I like telling people that my brother is a tattooist because I think it makes me seem cooler and ‘edgier’ than I am. He uses the traditional technique of hand-poking, so no whirring machine noise – cool, right?! Anyway, I’ve often thought about the similarities between tattooing and sewing, and particularly how many tattoo designs would make perfect embroidery patterns, what with their linear style and use of sharp contrasts. So this is my take on some tattoo-inspired embroidery! Whether you’ve run out of space for any more ink on your body, or you’re feeling a bit shaky about the idea of something permanent, this little tote bag is the perfect place to channel all those tattoo ideas you’ve been eyeing up on Pinterest! You can use the template provided or design your own tattoo-inspired stitching.
3/4m lightweight cotton canvas
1.5m webbing (2.5cm wide) (I’ve chosen a brick-red colour)
thread to match your canvas
embroidery cotton in navy blue
embroidery cotton to match your webbing
small embroidery hoop (mine’s about 10cm across)
tape (washi tape works well)
pencil (a soft pencil like a 2B works best, but any old pencil will work)
sheet of A4 layout paper (or plain printer paper)
1. Start by printing out your design. Ideally use layout paper as this is a bit transparent. (If you don’t have layout paper just use regular printer paper). Turn your paper over, face-down. With the edge of your pencil nib, create a layer of pencil shading on the back of where your designs are (this is where the layout paper is handy, but if you can’t see your designs, just do this all over the back of your paper).
2. Next: prepare your outer fabric. With your tailor’s chalk, mark out a 24cm x 66cm rectangle on your canvas. Cut out with a 3cm seam allowance (this may seem excessive, but it’s to allow room for your embroidery ring near the edges). Fold the rectangle in half so the shorter edges meet at the top and press. Now lay your piece of paper on top of your folded fabric (‘pencilled’ side down) about 1cm from the bottom folded edge and equal distance from the right and left edges. Tape in place. With a Biro or a sharp pencil draw carefully but firmly over your embroidery patterns. The pencil on the back of your paper will transfer to the fabric like magic!
3. Remove your paper when you’re done and unfold your fabric, laying it out flat. Place the inner ring of your embroidery hoop below an area of your transferred pattern and press the outer ring over the fabric to stretch it taught. Tighten your ring if needed and make sure the fabric is taught. Thread your needle with embroidery cotton (I like to use two strands at a time). Tie a knot at the end of your thread and start sewing! You can use a simple straight stitch, or mix things up with any stitches you think work for your designs. I’ve used mostly straight stitch, but with a chain stitch for the anchor and moon to give them a bit more body, and some little French knots for the dots. Move your hoop around to complete your embroidery in sections. When you’re all done, remove the hoop and give your fabric a good press on the back. (Tip: YouTube tutorials are great for brushing up on how to make different embroidery stitches.)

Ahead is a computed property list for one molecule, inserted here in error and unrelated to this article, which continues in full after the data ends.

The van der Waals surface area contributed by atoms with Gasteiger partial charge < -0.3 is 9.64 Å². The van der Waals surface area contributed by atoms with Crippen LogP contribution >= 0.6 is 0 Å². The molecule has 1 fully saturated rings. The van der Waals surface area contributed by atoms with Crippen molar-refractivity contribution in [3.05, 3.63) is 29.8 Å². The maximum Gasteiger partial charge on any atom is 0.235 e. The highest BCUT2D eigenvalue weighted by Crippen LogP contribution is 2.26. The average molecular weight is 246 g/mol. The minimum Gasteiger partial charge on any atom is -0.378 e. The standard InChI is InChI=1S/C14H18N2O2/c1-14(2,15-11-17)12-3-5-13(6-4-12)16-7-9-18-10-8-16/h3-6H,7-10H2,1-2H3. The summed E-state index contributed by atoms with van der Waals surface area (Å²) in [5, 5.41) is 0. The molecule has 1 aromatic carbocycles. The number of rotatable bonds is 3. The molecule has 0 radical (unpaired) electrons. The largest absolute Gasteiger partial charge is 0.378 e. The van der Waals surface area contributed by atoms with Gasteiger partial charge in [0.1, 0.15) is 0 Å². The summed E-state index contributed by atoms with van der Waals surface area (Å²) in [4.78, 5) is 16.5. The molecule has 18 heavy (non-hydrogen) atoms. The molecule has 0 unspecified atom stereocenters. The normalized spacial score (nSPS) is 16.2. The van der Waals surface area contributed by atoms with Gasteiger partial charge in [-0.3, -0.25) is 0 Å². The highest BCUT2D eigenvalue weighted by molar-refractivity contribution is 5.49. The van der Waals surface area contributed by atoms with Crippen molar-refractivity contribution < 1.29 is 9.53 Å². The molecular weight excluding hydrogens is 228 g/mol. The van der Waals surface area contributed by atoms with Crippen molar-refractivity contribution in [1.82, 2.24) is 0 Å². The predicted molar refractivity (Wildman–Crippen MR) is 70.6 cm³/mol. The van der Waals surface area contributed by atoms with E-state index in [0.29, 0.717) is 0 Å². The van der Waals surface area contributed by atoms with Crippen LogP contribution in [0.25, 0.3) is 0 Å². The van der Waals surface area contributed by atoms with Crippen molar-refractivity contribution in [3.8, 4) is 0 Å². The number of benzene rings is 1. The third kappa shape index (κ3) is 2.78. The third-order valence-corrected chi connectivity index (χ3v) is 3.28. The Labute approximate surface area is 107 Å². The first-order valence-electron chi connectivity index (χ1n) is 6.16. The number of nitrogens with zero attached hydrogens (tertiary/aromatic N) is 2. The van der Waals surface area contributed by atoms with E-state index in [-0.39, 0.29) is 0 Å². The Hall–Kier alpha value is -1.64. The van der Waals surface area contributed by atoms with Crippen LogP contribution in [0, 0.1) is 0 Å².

4. It’s time to assemble your bag! Start by trimming your seams on your embroidered piece to 1cm and laying it out face-up. Along both of the shorter edges, measure and mark 4.5cm in from the sides. Cut two 60cm lengths of your webbing. Take one length of webbing and form a handle by pinning the ends so their outer edges line up with the marks you made and their cut ends overlap the short edge of your fabric by 1cm. Repeat at the other short edge. (Make sure your handles aren’t twisted).
5. Now take your remaining fabric. Measure and cut another rectangle 24cm x 66cm with a 1cm seam allowance. Lay this face-down on top of your embroidered piece, lining up all the edges, and pin along the short edges (remove the pins from the handles as you go and re-pin through all the layers). Sew along the short edges, 1cm in. Add some zig-zag stitching over the ends of the handles to secure.
6. Lay your fabric out again, but this time line up the seams you’ve just sewn so that one is directly on top of the other. Match the seams up exactly and pin along the long edges. Sew along both long edges, 1cm in, leaving a 5cm opening on one side. Make sure the opening is on the non-embroidered piece of fabric as this will be the lining.
7. Turn your bag right way out through the opening. Sew the opening closed (you can do this by machine as it will be hidden inside, or if you want to be super-neat, by hand). Tuck your lining into your embroidered outer, give your bag a press and away you go!
Pop over this way to see more nice stuff from Anna.